“I founded the coffin, master, but it’s stuck fast in the earth.”
“Then break it open with the shovel,” Brandir ordered.
“Best to leave her be, young fella,” the Halfling replied, his voice almost pleading. “Best not to meddle with the dead.” For the first time, he seemed afraid.
“Get down there and break it open, or I’ll send you to the Lockholes.” When the gravedigger didn’t move, Brandin struck him heavily with his fist. With a cry, the old Halfling fell to his knees and put a hand to his bloody face.
“Don’t you run away,” Brandin said, as he picked up the shovel. He doubted that this one grave would hold enough treasure to satisfy the Boss.
But the gravedigger didn’t try to run. He wiped the blood from his eyes and looked up at Brandin and said, “I don’t have no gold, master, but this here watch is silver.” He held out a battered pocket watch. “And I have three silver pennies. Just take it all, and be on your way.”
“You fool,” Brandin told him. Sharkey was right--these Halflings were a weak and craven folk.
The rays of the sun were almost even with the grass, but he still had enough light to work. He set down the shovel and crouched beside the grave. He was starting to swing a leg into the hole when the sandy ground shifted and fell away. It happened so quickly that he had no time to escape from the sliding earth. His shout of surprise was followed by a scream of pain as he landed on the small coffin. His ankle had been twisted hard, and it felt badly sprained if not broken.
He called for help, but the Halfling had disappeared. The light was beginning to fail, and beneath his feet, the lid of the coffin shone palely in the gloom. Hopping on one foot, he tried to pull himself out of the grave, but the sandy earth just crumbled in his hands. His clothes still damp from the rain, he began to shiver.
“Curse you and all Halflings to darkness!” he was shouting, when the gravedigger returned and tossed down one end of a rope.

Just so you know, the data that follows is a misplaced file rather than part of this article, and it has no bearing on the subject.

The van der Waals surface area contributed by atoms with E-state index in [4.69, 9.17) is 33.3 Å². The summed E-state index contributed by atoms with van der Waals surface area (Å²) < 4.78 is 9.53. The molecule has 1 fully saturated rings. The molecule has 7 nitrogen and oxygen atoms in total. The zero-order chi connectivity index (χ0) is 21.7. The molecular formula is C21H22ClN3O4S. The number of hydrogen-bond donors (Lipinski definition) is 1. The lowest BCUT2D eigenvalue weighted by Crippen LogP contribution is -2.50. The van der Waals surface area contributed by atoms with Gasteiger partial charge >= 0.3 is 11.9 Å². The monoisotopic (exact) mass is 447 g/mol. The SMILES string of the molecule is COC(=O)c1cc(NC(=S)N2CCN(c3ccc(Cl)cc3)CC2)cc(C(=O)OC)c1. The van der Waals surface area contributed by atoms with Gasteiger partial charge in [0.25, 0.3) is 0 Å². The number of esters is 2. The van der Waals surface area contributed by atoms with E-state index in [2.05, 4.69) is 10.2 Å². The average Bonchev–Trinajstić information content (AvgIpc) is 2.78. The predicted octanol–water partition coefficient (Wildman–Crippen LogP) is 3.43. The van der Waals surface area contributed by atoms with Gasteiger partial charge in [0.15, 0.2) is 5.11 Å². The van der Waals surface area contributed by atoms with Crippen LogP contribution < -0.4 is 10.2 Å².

With the Halfling’s help, he managed to crawl from the hole. The Halfling held a lantern as he examined his foot. The bones hadn’t pierced the skin, but it looked as if it were broken.
The gravedigger shook his grey head. “I tole you not to, young fella. No good ever came from meddlin’ with the dead. But you ruffians never listen to no one.”
Brandin would have hit him again, but the Halfling was safely out of reach. Using the shovel as a crutch, he tried to hop a few steps but quickly gave up.
“Bring over the wagon,” Brandin ordered, but when the Halfling tried to lead the pony through the graveyard gate, the beast threw up her head and wrenched the reins from his hands. With a wild cry, she turned and ran down the lane, with the wagon rattling behind her.
Brandin cursed long and loudly. The little bay wouldn’t go far, probably no farther than the nearest pasture with other horses, but there’d be no finding her in the dark. There was nothing for it but to send the gravedigger to fetch Sharkey’s Men.
“I’ll leave the lantern with you,” the Halfling said. “I’ve lived in Hobbiton since I was borned and can find my way in the dark.” Then he left.
Brandin settled in to wait. No matter how he sat, the foot was blindingly painful. It felt better when he lay down, but lying flat on his back left him feeling oddly vulnerable. The warmth of the day had faded, followed by a damp chill. Arms wrapped around his chest, he sat staring into the darkness beyond the clear light of the lantern. A light wind had sprung up, and he could see the faint shadows of daisies bobbing back and forth on the graves.
He suddenly realized that he hadn’t eaten supper, so he fished around in his pockets for more walnuts. He cracked a handful with his pocketknife then flung the shells away. They fell in the hole and landed with a hollow patter. “Must have hit the coffin,” he thought as he crammed the tender meats in his mouth. He was starving, and they tasted delicious, more delicious than anything he could remember, better than freshly-baked bread or boar roasted on a spit. Luckily, there were more in his pockets.
At a sudden thud from the hole, Brandin started and dropped his knife, then he chided himself for a fool. It was just the ground settling after the earlier collapse.